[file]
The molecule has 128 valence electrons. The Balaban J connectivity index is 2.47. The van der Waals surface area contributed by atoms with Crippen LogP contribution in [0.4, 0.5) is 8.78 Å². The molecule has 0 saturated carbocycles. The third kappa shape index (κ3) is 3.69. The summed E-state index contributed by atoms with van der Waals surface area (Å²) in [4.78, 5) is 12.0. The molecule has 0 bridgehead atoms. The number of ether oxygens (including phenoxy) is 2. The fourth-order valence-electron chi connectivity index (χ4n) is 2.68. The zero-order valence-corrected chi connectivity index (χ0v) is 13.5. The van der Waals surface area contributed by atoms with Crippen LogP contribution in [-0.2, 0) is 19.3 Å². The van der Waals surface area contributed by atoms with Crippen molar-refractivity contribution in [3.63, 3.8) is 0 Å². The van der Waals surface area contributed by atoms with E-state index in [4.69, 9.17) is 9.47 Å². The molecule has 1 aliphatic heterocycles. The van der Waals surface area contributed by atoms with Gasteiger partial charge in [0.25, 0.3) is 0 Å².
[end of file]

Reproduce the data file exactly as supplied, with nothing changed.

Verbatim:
The molecule has 128 valence electrons. The Balaban J connectivity index is 2.47. The van der Waals surface area contributed by atoms with Crippen LogP contribution in [0.4, 0.5) is 8.78 Å². The molecule has 0 saturated carbocycles. The third kappa shape index (κ3) is 3.69. The summed E-state index contributed by atoms with van der Waals surface area (Å²) in [4.78, 5) is 12.0. The molecule has 0 bridgehead atoms. The number of ether oxygens (including phenoxy) is 2. The fourth-order valence-electron chi connectivity index (χ4n) is 2.68. The zero-order valence-corrected chi connectivity index (χ0v) is 13.5. The van der Waals surface area contributed by atoms with Crippen LogP contribution in [-0.2, 0) is 19.3 Å². The van der Waals surface area contributed by atoms with Crippen molar-refractivity contribution in [3.63, 3.8) is 0 Å². The van der Waals surface area contributed by atoms with E-state index in [4.69, 9.17) is 9.47 Å². The molecule has 1 aliphatic heterocycles. The van der Waals surface area contributed by atoms with Gasteiger partial charge in [0.25, 0.3) is 0 Å².